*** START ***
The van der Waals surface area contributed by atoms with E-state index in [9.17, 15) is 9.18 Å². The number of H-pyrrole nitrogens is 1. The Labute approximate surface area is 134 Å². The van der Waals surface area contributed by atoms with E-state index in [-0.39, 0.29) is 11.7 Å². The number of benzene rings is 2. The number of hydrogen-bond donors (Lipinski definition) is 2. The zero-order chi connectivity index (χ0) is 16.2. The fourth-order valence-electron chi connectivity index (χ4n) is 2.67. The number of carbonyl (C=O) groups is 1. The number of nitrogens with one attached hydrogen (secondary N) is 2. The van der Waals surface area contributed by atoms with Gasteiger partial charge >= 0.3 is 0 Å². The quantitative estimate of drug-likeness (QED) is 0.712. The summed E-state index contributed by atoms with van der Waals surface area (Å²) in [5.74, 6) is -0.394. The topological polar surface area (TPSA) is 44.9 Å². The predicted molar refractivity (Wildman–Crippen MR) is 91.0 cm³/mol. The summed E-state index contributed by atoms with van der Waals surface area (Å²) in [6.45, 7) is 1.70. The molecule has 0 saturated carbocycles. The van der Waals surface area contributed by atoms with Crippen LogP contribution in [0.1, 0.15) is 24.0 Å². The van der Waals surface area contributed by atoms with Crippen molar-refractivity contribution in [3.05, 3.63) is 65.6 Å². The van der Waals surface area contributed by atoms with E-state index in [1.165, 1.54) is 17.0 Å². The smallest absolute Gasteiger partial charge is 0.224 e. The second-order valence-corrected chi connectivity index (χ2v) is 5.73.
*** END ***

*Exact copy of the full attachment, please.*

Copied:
The van der Waals surface area contributed by atoms with E-state index in [9.17, 15) is 9.18 Å². The number of H-pyrrole nitrogens is 1. The Labute approximate surface area is 134 Å². The van der Waals surface area contributed by atoms with E-state index in [-0.39, 0.29) is 11.7 Å². The number of benzene rings is 2. The number of hydrogen-bond donors (Lipinski definition) is 2. The zero-order chi connectivity index (χ0) is 16.2. The fourth-order valence-electron chi connectivity index (χ4n) is 2.67. The number of carbonyl (C=O) groups is 1. The number of nitrogens with one attached hydrogen (secondary N) is 2. The van der Waals surface area contributed by atoms with Gasteiger partial charge >= 0.3 is 0 Å². The quantitative estimate of drug-likeness (QED) is 0.712. The summed E-state index contributed by atoms with van der Waals surface area (Å²) in [5.74, 6) is -0.394. The topological polar surface area (TPSA) is 44.9 Å². The predicted molar refractivity (Wildman–Crippen MR) is 91.0 cm³/mol. The summed E-state index contributed by atoms with van der Waals surface area (Å²) in [6.45, 7) is 1.70. The molecule has 0 saturated carbocycles. The van der Waals surface area contributed by atoms with Crippen LogP contribution in [0.1, 0.15) is 24.0 Å². The van der Waals surface area contributed by atoms with Crippen molar-refractivity contribution in [3.05, 3.63) is 65.6 Å². The van der Waals surface area contributed by atoms with E-state index in [1.165, 1.54) is 17.0 Å². The smallest absolute Gasteiger partial charge is 0.224 e. The second-order valence-corrected chi connectivity index (χ2v) is 5.73.